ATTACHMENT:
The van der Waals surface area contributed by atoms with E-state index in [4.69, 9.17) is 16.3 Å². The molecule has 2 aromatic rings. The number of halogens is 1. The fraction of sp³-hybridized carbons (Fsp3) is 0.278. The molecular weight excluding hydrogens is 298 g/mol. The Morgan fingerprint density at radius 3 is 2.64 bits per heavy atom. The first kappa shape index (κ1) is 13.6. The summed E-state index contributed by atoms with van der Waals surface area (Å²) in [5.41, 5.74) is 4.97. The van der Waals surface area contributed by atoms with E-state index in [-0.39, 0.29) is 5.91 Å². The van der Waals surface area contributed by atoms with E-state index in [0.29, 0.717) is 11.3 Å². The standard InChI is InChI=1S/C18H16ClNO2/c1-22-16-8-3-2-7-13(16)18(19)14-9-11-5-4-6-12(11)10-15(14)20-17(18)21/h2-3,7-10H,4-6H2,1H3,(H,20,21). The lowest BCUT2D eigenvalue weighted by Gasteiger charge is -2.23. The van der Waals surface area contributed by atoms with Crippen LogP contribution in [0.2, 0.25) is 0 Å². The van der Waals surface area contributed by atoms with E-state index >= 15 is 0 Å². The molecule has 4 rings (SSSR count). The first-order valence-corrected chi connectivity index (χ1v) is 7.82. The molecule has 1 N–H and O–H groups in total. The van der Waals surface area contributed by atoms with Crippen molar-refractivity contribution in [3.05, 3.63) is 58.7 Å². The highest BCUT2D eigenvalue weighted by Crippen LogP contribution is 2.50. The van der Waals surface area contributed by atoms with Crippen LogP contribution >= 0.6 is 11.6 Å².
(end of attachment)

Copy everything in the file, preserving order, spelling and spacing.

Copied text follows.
The van der Waals surface area contributed by atoms with E-state index in [4.69, 9.17) is 16.3 Å². The molecule has 2 aromatic rings. The number of halogens is 1. The fraction of sp³-hybridized carbons (Fsp3) is 0.278. The molecular weight excluding hydrogens is 298 g/mol. The Morgan fingerprint density at radius 3 is 2.64 bits per heavy atom. The first kappa shape index (κ1) is 13.6. The summed E-state index contributed by atoms with van der Waals surface area (Å²) in [5.41, 5.74) is 4.97. The van der Waals surface area contributed by atoms with E-state index in [-0.39, 0.29) is 5.91 Å². The van der Waals surface area contributed by atoms with E-state index in [0.29, 0.717) is 11.3 Å². The standard InChI is InChI=1S/C18H16ClNO2/c1-22-16-8-3-2-7-13(16)18(19)14-9-11-5-4-6-12(11)10-15(14)20-17(18)21/h2-3,7-10H,4-6H2,1H3,(H,20,21). The lowest BCUT2D eigenvalue weighted by Gasteiger charge is -2.23. The van der Waals surface area contributed by atoms with Crippen LogP contribution in [0.2, 0.25) is 0 Å². The van der Waals surface area contributed by atoms with E-state index >= 15 is 0 Å². The molecule has 4 rings (SSSR count). The first-order valence-corrected chi connectivity index (χ1v) is 7.82. The molecule has 1 N–H and O–H groups in total. The van der Waals surface area contributed by atoms with Crippen molar-refractivity contribution in [3.05, 3.63) is 58.7 Å². The highest BCUT2D eigenvalue weighted by Crippen LogP contribution is 2.50. The van der Waals surface area contributed by atoms with Crippen LogP contribution >= 0.6 is 11.6 Å².